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Teen Charged in Girl's Death Sent Back to Jail as His Mom Pleads for Mercy

By Emily Frost | August 6, 2014 5:40pm
 Franklin Reyes violated his bail agreement, ruled Justice Gregory Carro Wednesday. 
Franklin Reyes Back in Jail
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MANHATTAN SUPREME COURT — The teen who killed a 4-year-old girl with his family’s SUV last year was taken back into police custody Wednesday when a judge rescinded his bail offer, prompting his mother to cry out for mercy as her son was handcuffed.

The recent indictment of Franklin Reyes, 18, for petit larceny makes him a flight risk, Manhattan Supreme Court Justice Gregory A. Carro ruled Wednesday, setting Reyes' new bail at $50,000. Reyes had been out on $25,000 bail since June 2013.

The extended family of Ariel Russo, who was killed by Reyes in a June 4, 2013 crash, erupted with shouts of joy and clapping at Carro’s decision, while Reyes’ mother launched into an angry outburst that prompted officers to forcibly remove her from the courtroom.

Standing up and thrusting her arms in the air with each word, she shouted, "My son didn’t plan it! He was an ordinary kid...Have mercy, have mercy."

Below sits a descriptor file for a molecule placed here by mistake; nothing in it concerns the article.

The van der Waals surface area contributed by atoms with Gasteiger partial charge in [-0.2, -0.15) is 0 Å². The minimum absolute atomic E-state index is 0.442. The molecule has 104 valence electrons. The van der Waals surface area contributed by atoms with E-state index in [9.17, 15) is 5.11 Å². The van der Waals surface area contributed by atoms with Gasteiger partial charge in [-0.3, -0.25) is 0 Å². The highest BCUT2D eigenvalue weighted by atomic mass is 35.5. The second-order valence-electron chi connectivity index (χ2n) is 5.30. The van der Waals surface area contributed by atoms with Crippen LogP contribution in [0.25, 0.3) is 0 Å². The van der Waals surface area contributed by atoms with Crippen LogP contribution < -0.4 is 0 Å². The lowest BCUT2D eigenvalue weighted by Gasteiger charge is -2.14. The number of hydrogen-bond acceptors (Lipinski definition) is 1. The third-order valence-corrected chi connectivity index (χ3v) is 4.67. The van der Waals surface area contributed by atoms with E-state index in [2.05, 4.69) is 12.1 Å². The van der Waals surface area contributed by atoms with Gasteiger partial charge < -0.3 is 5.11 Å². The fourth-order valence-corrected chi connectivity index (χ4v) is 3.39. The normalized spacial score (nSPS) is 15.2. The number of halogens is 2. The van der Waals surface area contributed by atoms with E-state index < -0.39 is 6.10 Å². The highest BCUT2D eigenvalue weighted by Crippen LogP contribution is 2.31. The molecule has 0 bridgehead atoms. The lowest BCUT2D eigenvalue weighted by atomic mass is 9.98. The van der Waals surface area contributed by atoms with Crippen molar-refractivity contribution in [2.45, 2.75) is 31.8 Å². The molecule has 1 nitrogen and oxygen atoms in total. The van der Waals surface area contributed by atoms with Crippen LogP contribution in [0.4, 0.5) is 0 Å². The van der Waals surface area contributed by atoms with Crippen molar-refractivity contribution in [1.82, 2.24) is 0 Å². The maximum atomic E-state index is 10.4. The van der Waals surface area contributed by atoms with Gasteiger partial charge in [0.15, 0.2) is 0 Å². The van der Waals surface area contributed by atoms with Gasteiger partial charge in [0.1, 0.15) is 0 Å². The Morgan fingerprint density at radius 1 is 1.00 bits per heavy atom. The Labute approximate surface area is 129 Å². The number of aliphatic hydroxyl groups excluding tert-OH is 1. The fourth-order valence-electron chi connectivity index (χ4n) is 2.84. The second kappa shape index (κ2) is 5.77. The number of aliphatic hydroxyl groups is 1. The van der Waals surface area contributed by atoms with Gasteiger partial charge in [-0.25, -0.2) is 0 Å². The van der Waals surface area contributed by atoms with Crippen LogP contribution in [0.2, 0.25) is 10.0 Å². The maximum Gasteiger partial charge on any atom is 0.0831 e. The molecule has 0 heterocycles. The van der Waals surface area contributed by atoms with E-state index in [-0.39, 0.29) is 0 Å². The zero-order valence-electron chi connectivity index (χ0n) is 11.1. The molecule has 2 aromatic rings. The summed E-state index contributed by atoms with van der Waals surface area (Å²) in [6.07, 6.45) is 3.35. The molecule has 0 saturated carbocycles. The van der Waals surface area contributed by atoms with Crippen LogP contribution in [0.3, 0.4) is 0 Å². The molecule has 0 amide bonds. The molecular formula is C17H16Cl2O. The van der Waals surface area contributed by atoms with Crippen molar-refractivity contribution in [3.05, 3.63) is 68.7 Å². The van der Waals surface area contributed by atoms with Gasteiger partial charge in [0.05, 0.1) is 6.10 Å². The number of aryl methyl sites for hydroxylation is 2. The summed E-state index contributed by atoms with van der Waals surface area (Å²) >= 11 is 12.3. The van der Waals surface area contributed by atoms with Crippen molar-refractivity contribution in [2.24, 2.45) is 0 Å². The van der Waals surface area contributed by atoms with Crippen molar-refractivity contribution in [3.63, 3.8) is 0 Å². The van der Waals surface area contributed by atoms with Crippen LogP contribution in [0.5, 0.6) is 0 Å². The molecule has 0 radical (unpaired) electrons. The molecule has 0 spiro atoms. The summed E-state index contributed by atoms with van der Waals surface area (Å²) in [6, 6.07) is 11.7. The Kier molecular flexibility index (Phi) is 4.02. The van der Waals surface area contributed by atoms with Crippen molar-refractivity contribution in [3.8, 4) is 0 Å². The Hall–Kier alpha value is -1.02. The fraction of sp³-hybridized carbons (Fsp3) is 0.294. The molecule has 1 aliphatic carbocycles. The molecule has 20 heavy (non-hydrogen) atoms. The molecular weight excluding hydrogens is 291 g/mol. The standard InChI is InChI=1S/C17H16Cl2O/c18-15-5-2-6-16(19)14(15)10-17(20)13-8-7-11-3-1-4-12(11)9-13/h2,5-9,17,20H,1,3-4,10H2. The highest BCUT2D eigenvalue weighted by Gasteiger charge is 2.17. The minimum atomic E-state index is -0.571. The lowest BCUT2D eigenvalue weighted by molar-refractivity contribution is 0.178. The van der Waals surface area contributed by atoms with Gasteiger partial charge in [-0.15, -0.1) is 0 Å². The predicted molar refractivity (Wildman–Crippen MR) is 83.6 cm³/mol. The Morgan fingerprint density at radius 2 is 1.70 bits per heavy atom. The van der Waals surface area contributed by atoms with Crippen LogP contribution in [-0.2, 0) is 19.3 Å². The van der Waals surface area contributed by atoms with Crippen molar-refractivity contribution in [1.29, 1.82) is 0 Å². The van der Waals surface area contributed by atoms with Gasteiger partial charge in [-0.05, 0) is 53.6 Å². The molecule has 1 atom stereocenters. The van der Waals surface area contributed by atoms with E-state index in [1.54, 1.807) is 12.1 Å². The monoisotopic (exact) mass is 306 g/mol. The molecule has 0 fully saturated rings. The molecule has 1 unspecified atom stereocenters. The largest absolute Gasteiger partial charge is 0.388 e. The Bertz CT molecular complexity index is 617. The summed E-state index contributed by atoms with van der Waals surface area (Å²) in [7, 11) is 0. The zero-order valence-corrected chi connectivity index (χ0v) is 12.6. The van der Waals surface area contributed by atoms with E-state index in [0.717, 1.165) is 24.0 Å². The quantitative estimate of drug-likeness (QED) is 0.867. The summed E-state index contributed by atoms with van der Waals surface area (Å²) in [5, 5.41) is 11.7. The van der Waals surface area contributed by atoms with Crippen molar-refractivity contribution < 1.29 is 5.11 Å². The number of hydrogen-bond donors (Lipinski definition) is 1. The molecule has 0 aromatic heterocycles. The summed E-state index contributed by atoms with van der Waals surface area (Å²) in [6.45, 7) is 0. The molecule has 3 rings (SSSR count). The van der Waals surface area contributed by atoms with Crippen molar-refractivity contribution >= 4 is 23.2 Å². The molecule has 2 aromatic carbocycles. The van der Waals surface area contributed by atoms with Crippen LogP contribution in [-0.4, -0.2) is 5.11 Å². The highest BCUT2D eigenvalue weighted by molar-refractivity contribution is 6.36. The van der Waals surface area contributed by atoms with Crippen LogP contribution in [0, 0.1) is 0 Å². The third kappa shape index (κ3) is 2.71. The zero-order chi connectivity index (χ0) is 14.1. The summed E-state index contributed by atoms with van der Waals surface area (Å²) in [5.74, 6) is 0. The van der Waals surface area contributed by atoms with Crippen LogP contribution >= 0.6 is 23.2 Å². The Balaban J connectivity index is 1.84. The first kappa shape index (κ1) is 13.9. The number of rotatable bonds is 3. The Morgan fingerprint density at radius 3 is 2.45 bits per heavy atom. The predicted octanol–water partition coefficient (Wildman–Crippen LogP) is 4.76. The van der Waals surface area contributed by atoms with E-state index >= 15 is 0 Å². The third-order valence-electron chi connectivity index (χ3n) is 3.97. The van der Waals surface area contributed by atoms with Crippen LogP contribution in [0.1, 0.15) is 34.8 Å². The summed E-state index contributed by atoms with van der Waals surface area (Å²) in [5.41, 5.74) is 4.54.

A member of Russo's group yell back, “she was 4 years old.”

As she was hauled out of the room, Reyes’ mother pleaded, “he was only 17,” of her son's age at the time of the crash.

In early June of this year, Reyes allegedly stole thousands of dollars in jewelry and cash from a dead woman’s apartment and was seen leaving her apartment with a camera around his neck that was later reported missing by the woman’s executors.

Reyes’s lawyer, Martin Schmukler, has insisted on his innocence.

“I think a polygraph should be administered to that witness,” Schmukler said.

Carro did not rule on whether Reyes would still be granted youthful offender status as he had promised, in light of the new charges against him.

A youthful offender designation would mean Reyes could serve anywhere from 16 months to four years, instead of between five and 15 years if he’s convicted of manslaughter as an adult.

“My impression is that [Carro’s] not going to deny [youthful offender status],” Schmukler said.

The attorney characterized making bail as a “struggle” for Reyes' family, but said that they “have enough friends and family” to pull the funds together.

“It’s a very sad moment,” Schmukler said.

Carro set a Sept. 24 trial date, but Schmukler said he did not know yet whether his client would enter a plea at that time. 

For the Russos, turning up for every court date has not gotten any easier with time, they said. 

“I can’t believe she would say that to me,” said a shocked and tearful Sofia Russo, Ariel's mother, of Reyes' mother's outburst.

“Her child is still alive. I had to see my child lying dead on a hospital stretcher."